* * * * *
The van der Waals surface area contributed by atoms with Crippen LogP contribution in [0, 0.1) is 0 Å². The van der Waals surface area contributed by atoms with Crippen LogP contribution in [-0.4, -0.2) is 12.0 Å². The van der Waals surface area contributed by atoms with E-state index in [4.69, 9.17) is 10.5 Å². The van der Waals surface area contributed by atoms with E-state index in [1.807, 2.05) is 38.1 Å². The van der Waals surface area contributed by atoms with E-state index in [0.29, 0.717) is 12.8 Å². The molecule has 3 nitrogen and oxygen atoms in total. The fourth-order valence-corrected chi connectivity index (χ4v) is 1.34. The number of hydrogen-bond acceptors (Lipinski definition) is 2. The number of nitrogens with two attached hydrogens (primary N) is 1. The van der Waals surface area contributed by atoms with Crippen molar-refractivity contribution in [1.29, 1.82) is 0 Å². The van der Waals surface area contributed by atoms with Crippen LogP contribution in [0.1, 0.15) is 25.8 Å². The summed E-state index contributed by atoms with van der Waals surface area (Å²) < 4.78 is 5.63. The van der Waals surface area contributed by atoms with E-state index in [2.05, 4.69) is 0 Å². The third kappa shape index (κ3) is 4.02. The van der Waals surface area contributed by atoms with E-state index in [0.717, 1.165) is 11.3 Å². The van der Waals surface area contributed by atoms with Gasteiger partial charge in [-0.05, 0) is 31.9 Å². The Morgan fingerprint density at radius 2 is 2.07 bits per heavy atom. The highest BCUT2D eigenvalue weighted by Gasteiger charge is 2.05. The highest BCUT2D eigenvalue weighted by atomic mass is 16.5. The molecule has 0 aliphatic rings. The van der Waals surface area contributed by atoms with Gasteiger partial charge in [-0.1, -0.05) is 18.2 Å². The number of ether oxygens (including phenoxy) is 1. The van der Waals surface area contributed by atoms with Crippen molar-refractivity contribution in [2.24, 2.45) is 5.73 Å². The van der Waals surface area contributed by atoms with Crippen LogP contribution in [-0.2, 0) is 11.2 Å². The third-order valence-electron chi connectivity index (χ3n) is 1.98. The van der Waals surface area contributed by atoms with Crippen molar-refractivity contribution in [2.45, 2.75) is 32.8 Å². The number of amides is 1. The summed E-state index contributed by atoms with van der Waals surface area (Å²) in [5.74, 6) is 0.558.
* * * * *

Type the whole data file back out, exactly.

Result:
The van der Waals surface area contributed by atoms with Crippen LogP contribution in [0, 0.1) is 0 Å². The van der Waals surface area contributed by atoms with Crippen LogP contribution in [-0.4, -0.2) is 12.0 Å². The van der Waals surface area contributed by atoms with E-state index in [4.69, 9.17) is 10.5 Å². The van der Waals surface area contributed by atoms with E-state index in [1.807, 2.05) is 38.1 Å². The van der Waals surface area contributed by atoms with E-state index in [0.29, 0.717) is 12.8 Å². The molecule has 3 nitrogen and oxygen atoms in total. The fourth-order valence-corrected chi connectivity index (χ4v) is 1.34. The number of hydrogen-bond acceptors (Lipinski definition) is 2. The number of nitrogens with two attached hydrogens (primary N) is 1. The van der Waals surface area contributed by atoms with Crippen molar-refractivity contribution in [1.29, 1.82) is 0 Å². The van der Waals surface area contributed by atoms with Crippen LogP contribution in [0.1, 0.15) is 25.8 Å². The summed E-state index contributed by atoms with van der Waals surface area (Å²) < 4.78 is 5.63. The van der Waals surface area contributed by atoms with E-state index in [2.05, 4.69) is 0 Å². The third kappa shape index (κ3) is 4.02. The van der Waals surface area contributed by atoms with E-state index in [0.717, 1.165) is 11.3 Å². The van der Waals surface area contributed by atoms with Gasteiger partial charge in [-0.05, 0) is 31.9 Å². The Morgan fingerprint density at radius 2 is 2.07 bits per heavy atom. The highest BCUT2D eigenvalue weighted by Gasteiger charge is 2.05. The highest BCUT2D eigenvalue weighted by atomic mass is 16.5. The molecule has 0 aliphatic rings. The van der Waals surface area contributed by atoms with Gasteiger partial charge in [-0.1, -0.05) is 18.2 Å². The number of ether oxygens (including phenoxy) is 1. The van der Waals surface area contributed by atoms with Crippen molar-refractivity contribution in [2.24, 2.45) is 5.73 Å². The van der Waals surface area contributed by atoms with Crippen LogP contribution in [-0.2, 0) is 11.2 Å². The third-order valence-electron chi connectivity index (χ3n) is 1.98. The van der Waals surface area contributed by atoms with Crippen molar-refractivity contribution in [2.45, 2.75) is 32.8 Å². The number of amides is 1. The summed E-state index contributed by atoms with van der Waals surface area (Å²) in [5.74, 6) is 0.558.